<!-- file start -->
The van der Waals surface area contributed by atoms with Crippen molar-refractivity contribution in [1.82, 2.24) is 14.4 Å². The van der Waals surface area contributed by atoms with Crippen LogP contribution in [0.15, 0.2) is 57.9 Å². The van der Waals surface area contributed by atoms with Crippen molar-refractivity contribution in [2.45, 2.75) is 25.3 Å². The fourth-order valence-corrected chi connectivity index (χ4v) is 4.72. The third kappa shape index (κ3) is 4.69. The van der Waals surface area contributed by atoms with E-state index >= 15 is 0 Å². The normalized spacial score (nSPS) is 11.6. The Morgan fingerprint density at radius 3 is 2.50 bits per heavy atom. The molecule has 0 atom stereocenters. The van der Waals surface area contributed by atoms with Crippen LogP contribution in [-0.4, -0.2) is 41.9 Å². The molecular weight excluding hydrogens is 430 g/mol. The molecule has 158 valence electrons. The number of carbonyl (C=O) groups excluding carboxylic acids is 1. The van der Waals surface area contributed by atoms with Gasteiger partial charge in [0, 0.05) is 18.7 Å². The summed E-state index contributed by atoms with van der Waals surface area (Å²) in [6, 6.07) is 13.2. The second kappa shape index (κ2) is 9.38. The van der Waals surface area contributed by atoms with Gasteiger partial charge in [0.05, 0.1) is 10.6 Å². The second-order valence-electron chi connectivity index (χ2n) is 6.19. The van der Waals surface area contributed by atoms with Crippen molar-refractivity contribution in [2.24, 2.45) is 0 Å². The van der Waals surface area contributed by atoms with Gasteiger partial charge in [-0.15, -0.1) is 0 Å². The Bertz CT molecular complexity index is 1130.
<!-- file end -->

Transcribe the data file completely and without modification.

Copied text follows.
The van der Waals surface area contributed by atoms with Crippen molar-refractivity contribution in [1.82, 2.24) is 14.4 Å². The van der Waals surface area contributed by atoms with Crippen LogP contribution in [0.15, 0.2) is 57.9 Å². The van der Waals surface area contributed by atoms with Crippen molar-refractivity contribution in [2.45, 2.75) is 25.3 Å². The fourth-order valence-corrected chi connectivity index (χ4v) is 4.72. The third kappa shape index (κ3) is 4.69. The van der Waals surface area contributed by atoms with E-state index >= 15 is 0 Å². The normalized spacial score (nSPS) is 11.6. The Morgan fingerprint density at radius 3 is 2.50 bits per heavy atom. The molecule has 0 atom stereocenters. The van der Waals surface area contributed by atoms with Crippen LogP contribution in [-0.4, -0.2) is 41.9 Å². The molecular weight excluding hydrogens is 430 g/mol. The molecule has 158 valence electrons. The number of carbonyl (C=O) groups excluding carboxylic acids is 1. The van der Waals surface area contributed by atoms with Gasteiger partial charge in [0, 0.05) is 18.7 Å². The summed E-state index contributed by atoms with van der Waals surface area (Å²) in [6, 6.07) is 13.2. The second kappa shape index (κ2) is 9.38. The van der Waals surface area contributed by atoms with Gasteiger partial charge in [0.05, 0.1) is 10.6 Å². The second-order valence-electron chi connectivity index (χ2n) is 6.19. The van der Waals surface area contributed by atoms with Crippen molar-refractivity contribution in [2.24, 2.45) is 0 Å². The van der Waals surface area contributed by atoms with Gasteiger partial charge in [-0.15, -0.1) is 0 Å². The Bertz CT molecular complexity index is 1130.